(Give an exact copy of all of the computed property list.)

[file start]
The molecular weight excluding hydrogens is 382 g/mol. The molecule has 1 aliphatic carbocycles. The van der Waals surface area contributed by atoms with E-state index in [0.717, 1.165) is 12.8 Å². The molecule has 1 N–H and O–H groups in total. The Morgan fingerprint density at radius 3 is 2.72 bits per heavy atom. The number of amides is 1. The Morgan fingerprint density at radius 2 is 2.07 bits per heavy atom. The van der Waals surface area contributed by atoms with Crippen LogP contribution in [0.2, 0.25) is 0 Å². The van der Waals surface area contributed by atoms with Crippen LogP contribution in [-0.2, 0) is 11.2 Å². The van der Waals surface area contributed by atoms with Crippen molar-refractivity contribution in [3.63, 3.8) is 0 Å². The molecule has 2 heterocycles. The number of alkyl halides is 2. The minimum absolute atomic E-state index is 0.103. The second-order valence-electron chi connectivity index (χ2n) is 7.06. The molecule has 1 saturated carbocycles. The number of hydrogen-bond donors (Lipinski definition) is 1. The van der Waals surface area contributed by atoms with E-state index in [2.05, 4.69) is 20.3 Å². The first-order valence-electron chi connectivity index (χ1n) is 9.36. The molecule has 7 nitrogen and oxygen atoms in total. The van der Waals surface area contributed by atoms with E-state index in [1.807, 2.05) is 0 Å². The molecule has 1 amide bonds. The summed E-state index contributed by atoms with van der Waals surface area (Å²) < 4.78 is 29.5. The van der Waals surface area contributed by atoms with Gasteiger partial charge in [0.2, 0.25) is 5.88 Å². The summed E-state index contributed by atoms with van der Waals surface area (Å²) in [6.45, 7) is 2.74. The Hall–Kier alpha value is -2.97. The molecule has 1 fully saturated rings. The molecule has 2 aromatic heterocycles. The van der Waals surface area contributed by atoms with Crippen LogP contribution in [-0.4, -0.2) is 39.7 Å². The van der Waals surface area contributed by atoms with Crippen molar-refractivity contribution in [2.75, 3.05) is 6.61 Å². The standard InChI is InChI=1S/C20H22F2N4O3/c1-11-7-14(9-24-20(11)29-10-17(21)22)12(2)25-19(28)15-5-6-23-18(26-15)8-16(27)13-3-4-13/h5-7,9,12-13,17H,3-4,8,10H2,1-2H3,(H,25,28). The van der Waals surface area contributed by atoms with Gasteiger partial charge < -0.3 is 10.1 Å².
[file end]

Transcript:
The molecular weight excluding hydrogens is 382 g/mol. The molecule has 1 aliphatic carbocycles. The van der Waals surface area contributed by atoms with E-state index in [0.717, 1.165) is 12.8 Å². The molecule has 1 N–H and O–H groups in total. The Morgan fingerprint density at radius 3 is 2.72 bits per heavy atom. The number of amides is 1. The Morgan fingerprint density at radius 2 is 2.07 bits per heavy atom. The van der Waals surface area contributed by atoms with Crippen LogP contribution in [0.2, 0.25) is 0 Å². The van der Waals surface area contributed by atoms with Crippen LogP contribution in [-0.2, 0) is 11.2 Å². The van der Waals surface area contributed by atoms with Crippen molar-refractivity contribution in [3.63, 3.8) is 0 Å². The molecule has 2 heterocycles. The number of alkyl halides is 2. The minimum absolute atomic E-state index is 0.103. The second-order valence-electron chi connectivity index (χ2n) is 7.06. The molecule has 1 saturated carbocycles. The number of hydrogen-bond donors (Lipinski definition) is 1. The van der Waals surface area contributed by atoms with E-state index in [2.05, 4.69) is 20.3 Å². The first-order valence-electron chi connectivity index (χ1n) is 9.36. The molecule has 7 nitrogen and oxygen atoms in total. The van der Waals surface area contributed by atoms with E-state index in [1.807, 2.05) is 0 Å². The molecule has 1 amide bonds. The summed E-state index contributed by atoms with van der Waals surface area (Å²) < 4.78 is 29.5. The van der Waals surface area contributed by atoms with Gasteiger partial charge in [0.2, 0.25) is 5.88 Å². The summed E-state index contributed by atoms with van der Waals surface area (Å²) in [6.45, 7) is 2.74. The Hall–Kier alpha value is -2.97. The molecule has 1 fully saturated rings. The molecule has 2 aromatic heterocycles. The van der Waals surface area contributed by atoms with Crippen LogP contribution in [-0.4, -0.2) is 39.7 Å². The van der Waals surface area contributed by atoms with Crippen molar-refractivity contribution in [2.75, 3.05) is 6.61 Å². The standard InChI is InChI=1S/C20H22F2N4O3/c1-11-7-14(9-24-20(11)29-10-17(21)22)12(2)25-19(28)15-5-6-23-18(26-15)8-16(27)13-3-4-13/h5-7,9,12-13,17H,3-4,8,10H2,1-2H3,(H,25,28). The van der Waals surface area contributed by atoms with Gasteiger partial charge < -0.3 is 10.1 Å².